As spring is just around the corner (knock on wood) here in Vermont, I can finally let my thoughts turn again to gardening.
It’s difficult, over the course of the long winter, to think about next year’s garden when it feels like the cold and the snow might just last forever. But once March rolls around, I begin to see the light at the end of the tunnel and start planning my garden.
Each spring, I make a graph-paper map of my garden and decide what plants I’m going to put where, being mindful that most crops should be rotated around the garden space annually, rather than being replanted in the same place. At the end of the gardening season, I make notes on that map, delineating the successes and failures, yields, pest issues, amounts of mulch and compost used and any other significant items that I want to remember — because, if you’re like me, you can’t remember details from one month to the next, let alone from one year to the next. Then, in the spring, when I make my new plan, I consult the previous year’s notes and use those to guide my plant selection and placement.
A few weeks ago, I drew my plan for my 2013 garden and decided which vegetables I would grow. Now it’s time for the fun part: seed starting.
I’m fortunate that I don’t have to bother to spend time with seed catalogs over the winter months (although for some, this is gardening porn!) because I live right near Gardeners’ Supply, which carries an amazing variety of seeds from a myriad of companies, including several local ones. I just set aside one day as a “seed day” and go shopping for my packets.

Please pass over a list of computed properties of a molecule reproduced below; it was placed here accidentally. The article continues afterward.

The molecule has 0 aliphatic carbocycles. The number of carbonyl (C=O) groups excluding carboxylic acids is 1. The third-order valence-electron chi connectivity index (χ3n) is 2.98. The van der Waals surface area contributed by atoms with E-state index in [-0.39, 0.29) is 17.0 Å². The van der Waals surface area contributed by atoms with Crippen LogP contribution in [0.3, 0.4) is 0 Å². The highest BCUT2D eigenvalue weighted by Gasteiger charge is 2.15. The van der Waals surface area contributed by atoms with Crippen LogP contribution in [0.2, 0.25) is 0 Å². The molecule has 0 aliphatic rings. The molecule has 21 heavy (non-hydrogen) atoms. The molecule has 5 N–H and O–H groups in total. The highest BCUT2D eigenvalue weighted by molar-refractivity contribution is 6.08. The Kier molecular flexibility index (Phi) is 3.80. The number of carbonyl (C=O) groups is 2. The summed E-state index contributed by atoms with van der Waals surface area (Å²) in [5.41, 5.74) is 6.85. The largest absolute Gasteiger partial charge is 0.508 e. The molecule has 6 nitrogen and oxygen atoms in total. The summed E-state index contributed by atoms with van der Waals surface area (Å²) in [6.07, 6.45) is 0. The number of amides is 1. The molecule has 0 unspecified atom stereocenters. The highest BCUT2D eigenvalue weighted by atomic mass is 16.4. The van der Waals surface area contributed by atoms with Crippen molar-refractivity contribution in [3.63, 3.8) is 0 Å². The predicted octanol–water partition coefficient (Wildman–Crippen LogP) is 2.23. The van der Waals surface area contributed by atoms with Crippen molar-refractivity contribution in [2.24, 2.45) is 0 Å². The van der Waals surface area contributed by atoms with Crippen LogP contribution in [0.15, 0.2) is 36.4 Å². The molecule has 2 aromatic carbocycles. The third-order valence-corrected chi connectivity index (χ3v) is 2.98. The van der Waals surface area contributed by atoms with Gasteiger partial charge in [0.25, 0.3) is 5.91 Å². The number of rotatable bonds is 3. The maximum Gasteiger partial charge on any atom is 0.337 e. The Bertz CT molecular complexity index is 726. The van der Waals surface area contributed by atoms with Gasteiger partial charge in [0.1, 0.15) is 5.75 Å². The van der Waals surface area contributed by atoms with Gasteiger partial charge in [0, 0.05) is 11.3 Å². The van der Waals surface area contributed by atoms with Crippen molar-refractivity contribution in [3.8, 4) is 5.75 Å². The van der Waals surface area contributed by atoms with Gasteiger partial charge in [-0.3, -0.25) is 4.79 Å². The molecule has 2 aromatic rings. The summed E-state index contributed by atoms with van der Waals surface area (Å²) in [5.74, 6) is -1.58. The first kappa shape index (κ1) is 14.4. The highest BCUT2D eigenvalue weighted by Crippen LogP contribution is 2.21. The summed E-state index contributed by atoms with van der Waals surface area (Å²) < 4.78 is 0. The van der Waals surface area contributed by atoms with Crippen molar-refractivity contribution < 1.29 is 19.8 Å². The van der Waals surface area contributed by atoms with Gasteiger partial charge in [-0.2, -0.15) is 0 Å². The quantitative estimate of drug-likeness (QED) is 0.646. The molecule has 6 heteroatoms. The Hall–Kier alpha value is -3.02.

Mind you, I didn’t always start my plants from seed. In my earliest gardens, I felt too much the novice to tackle seed starting so I simply bought seedlings from a local garden center and the farmers market. This is still a fine way to plant a garden but can present several issues:
- You are limited to only the varieties of vegetables and herbs that your supplier grew. If you want to try some unique heirloom tomato varieties, for example, they might not be available.
- If your garden is large or even medium sized (mine is 20′ by 26′), the cost of all those seedlings can really add up. For the price of a single potted seedling, you can buy an entire packet of seeds that will often yield rows and rows of plants.
Once I gained a little gardening confidence (and was reassured by my gardening pals and DIY websites that it isn’t difficult), I began starting my seeds indoors. I quickly became hooked, especially now that I live through much harsher winters, because the seeds I grow bring images of my garden and thoughts of warm summer days to mind sooner than the outdoor weather ever could.
And, even though I still consider myself a novice gardener, I want to share what I have learned, with the hope that I might inspire another novice to take the plunge and start her own seedlings this year. You can read my step-by-step getting started instructions, complete with how-to photographs, on my blog. Be sure to check back here at Vermont Life at the end of April for Part 2: Caring for Your Seedlings.